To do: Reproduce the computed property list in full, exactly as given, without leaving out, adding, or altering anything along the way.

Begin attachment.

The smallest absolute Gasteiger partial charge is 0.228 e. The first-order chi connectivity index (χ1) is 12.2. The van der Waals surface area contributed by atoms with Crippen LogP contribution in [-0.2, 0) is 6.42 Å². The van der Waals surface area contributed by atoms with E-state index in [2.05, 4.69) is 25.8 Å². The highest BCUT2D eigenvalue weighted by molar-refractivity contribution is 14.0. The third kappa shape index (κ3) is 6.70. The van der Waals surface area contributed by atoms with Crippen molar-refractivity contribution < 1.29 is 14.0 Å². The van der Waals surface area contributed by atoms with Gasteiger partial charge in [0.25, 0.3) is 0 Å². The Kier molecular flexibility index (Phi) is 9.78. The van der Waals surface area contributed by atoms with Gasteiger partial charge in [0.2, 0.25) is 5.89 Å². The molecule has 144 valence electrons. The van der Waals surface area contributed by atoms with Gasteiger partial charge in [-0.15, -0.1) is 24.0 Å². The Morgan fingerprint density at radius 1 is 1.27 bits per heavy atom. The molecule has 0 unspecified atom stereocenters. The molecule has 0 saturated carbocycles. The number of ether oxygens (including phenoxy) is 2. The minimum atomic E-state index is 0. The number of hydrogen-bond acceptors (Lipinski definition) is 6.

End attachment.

The smallest absolute Gasteiger partial charge is 0.228 e. The first-order chi connectivity index (χ1) is 12.2. The van der Waals surface area contributed by atoms with Crippen LogP contribution in [-0.2, 0) is 6.42 Å². The van der Waals surface area contributed by atoms with E-state index in [2.05, 4.69) is 25.8 Å². The highest BCUT2D eigenvalue weighted by molar-refractivity contribution is 14.0. The third kappa shape index (κ3) is 6.70. The van der Waals surface area contributed by atoms with Crippen molar-refractivity contribution < 1.29 is 14.0 Å². The van der Waals surface area contributed by atoms with Gasteiger partial charge in [0.25, 0.3) is 0 Å². The Kier molecular flexibility index (Phi) is 9.78. The van der Waals surface area contributed by atoms with Gasteiger partial charge in [0.2, 0.25) is 5.89 Å². The molecule has 144 valence electrons. The van der Waals surface area contributed by atoms with Gasteiger partial charge in [-0.15, -0.1) is 24.0 Å². The Morgan fingerprint density at radius 1 is 1.27 bits per heavy atom. The molecule has 0 unspecified atom stereocenters. The molecule has 0 saturated carbocycles. The number of ether oxygens (including phenoxy) is 2. The minimum atomic E-state index is 0. The number of hydrogen-bond acceptors (Lipinski definition) is 6.